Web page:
Observations regarding consumption of Peruvian native grains (quinoa, amaranth and kañiwa), weight status, and perceptions of potential risk factors, warning signs and symptoms of type 2 diabetes among Peruvian adults: A case study
Sanchez, Katherine A.
Kantor, Mark A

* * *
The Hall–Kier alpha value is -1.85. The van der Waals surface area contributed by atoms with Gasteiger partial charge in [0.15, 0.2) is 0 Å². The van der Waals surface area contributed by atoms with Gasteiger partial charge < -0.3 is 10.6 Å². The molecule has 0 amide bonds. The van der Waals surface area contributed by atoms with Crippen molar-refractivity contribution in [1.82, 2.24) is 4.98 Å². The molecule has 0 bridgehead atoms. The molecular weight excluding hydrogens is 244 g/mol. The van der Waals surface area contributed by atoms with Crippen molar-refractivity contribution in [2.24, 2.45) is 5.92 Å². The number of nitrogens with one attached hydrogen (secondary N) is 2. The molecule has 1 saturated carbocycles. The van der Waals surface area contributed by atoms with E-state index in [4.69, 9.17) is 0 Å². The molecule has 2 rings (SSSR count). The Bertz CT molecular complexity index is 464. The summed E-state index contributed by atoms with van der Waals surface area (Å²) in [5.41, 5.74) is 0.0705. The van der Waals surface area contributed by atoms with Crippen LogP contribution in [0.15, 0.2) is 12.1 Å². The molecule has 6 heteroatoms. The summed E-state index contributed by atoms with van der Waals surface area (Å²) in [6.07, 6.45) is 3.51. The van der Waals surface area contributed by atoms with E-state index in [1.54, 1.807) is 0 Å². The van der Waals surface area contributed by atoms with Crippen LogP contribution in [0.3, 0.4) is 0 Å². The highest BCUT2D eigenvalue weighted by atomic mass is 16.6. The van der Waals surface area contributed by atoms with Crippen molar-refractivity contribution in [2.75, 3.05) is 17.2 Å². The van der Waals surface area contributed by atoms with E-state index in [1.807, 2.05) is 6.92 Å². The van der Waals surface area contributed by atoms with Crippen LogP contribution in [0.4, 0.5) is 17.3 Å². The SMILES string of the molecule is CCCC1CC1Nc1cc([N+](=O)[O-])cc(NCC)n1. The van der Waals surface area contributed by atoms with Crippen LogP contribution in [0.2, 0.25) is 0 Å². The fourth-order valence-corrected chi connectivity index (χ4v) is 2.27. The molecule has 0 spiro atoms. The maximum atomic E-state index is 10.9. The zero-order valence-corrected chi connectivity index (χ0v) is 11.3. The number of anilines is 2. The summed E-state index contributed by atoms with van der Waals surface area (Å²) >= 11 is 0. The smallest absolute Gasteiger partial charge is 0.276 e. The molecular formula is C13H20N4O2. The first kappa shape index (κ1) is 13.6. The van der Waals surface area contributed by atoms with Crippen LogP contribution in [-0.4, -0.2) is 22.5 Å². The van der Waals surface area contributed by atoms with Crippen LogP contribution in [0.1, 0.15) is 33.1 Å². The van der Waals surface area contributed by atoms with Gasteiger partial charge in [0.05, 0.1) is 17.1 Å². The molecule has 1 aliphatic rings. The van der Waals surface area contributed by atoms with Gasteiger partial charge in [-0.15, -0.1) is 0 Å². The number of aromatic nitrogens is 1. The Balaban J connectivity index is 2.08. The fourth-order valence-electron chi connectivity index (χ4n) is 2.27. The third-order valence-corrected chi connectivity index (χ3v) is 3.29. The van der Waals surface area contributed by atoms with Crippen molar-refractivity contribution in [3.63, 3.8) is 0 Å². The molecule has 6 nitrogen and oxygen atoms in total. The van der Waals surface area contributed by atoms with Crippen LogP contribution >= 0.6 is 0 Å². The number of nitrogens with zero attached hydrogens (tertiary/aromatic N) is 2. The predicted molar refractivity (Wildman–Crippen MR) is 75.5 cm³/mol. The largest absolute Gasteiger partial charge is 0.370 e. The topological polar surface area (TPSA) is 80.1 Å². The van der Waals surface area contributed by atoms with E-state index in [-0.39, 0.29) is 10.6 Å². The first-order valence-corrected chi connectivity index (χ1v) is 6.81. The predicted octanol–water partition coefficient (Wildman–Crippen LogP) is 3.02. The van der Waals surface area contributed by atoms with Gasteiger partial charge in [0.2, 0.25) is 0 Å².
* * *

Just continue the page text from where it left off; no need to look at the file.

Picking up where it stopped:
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Wheat flour-based foods and rice have replaced native cereals in the diets of many urban-living Peruvians. Urban areas have also seen increases in overweight, obesity, and type 2 diabetes mellitus prevalence in recent years. The focus of this research is to describe observations regarding consumption of quinoa, amaranth and kañiwa cereals; weight status; and self-described experiences of potential risk factors and warning signs for, and symptoms that may represent complications of, type 2 diabetes mellitus in Peruvian adults living in the city of Arequipa. A survey instrument was developed and administered to 110 subjects (22 diabetics, 88 non-diabetics), middle-aged and over. Participants with normal BMIs consumed quinoa, amaranth, and kaniwa more frequently than overweight or obese participants. Diabetics reported more frequent consumption of Andean cereals, particularly amaranth, and less frequent consumption of white flour than non-diabetics. Most participants reported eating a diet high in carbohydrates and leading a sedentary lifestyle.